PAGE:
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Flouting Church Law

Two gay controversies likely to dominate United Methodist General Conference this week.
2004This article is part of CT's digital archives. Subscribers have access to all current and past issues, dating back to 1956.

In the heady days of February when San Francisco allowed homosexual marriages, Bethany United Methodist Church pastor Karen Oliveto presided over nine such ceremonies. The problem is that the United Methodist Book of Discipline states that pastors should not bless homosexual unions or allow the unions to be blessed in their churches.

A few weeks later, a church jury in Bothell, Washington, voted to acquit Karen Dammann, a lesbian pastor on trial for violating church law. The Discipline states that "self-avowed practicing homosexuals are not to be accepted as candidates, ordained as ministers, or appointed to serve" as pastors.

"The jury panel was simply unwilling to enforce the obvious," James V. Heidinger, president of the Methodist renewal group Good News, told Christianity Today. "We need a willingness of clergy to abide by our church law."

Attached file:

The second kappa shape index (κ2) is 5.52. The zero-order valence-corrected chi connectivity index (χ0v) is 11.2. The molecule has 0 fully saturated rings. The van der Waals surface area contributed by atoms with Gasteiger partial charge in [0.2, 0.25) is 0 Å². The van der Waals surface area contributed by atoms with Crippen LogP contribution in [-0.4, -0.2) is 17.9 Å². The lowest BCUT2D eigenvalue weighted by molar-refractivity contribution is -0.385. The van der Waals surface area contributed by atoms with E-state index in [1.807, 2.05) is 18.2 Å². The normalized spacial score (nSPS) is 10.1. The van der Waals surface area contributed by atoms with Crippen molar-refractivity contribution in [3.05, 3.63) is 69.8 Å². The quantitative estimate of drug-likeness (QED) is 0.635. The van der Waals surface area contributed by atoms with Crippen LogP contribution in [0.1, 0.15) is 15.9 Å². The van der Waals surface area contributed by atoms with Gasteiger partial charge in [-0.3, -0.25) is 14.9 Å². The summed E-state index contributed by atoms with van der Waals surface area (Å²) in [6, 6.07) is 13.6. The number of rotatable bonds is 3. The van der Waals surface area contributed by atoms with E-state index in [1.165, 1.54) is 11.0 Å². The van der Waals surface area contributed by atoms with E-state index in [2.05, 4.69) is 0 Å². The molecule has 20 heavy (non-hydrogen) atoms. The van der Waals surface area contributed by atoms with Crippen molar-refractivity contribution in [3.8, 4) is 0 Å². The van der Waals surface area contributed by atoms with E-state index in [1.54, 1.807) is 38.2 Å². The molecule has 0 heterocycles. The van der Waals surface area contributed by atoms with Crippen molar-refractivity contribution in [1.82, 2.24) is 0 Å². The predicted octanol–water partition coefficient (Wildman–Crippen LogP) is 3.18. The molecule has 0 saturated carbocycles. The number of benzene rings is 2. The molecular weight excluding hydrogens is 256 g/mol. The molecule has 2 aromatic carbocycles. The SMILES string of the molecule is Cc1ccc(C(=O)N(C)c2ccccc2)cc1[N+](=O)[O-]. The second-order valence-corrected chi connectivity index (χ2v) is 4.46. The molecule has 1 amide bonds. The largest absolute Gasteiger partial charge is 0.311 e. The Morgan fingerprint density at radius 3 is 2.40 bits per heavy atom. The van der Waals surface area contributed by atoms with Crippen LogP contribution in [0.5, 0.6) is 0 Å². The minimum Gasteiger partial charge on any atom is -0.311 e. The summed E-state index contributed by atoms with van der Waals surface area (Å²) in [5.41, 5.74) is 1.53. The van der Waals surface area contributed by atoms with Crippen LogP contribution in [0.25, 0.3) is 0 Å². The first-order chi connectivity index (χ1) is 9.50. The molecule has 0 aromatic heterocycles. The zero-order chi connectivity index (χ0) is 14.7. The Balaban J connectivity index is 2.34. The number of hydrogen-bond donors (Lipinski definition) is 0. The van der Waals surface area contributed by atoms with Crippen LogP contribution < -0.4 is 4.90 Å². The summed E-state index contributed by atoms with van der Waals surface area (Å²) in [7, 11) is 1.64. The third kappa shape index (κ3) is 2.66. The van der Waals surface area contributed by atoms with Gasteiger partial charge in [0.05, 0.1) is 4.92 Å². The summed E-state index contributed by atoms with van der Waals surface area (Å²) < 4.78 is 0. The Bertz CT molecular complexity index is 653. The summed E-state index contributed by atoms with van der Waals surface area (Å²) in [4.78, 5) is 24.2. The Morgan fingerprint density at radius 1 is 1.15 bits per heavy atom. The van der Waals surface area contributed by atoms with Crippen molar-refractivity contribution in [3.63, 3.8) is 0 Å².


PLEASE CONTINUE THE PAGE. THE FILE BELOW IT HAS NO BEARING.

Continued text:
Conservatives in the 8.5 million-member denomination will take steps to rein in such local actions during the United Methodist Church's quadrennial General Conference in Pittsburgh on April 27-May 7.

Delegates could give more power to the national Judicial Council in such cases, said Mark Tooley of the Institute of Religion and Democracy, a mainline renewal group.


Related Elsewhere:

More on the Methodist trial includes:

A Methodist Mob Mugging | There are real victims in the farce that was the Methodist church trial of a lesbian minister. (March 25, 2004)
Methodist Court Acquits Homosexual Minister | Jury says church language on incompatibility of homosexuality with Christian teaching is too weak. (March 22, 2004)
Methodist Trial Opens With Arrests, Comparison to Crucifixion (March 18, 2004)
United Methodist High Court Reinstates Charges Against Lesbian Minister (Oct. 28, 2003)
In the United ...
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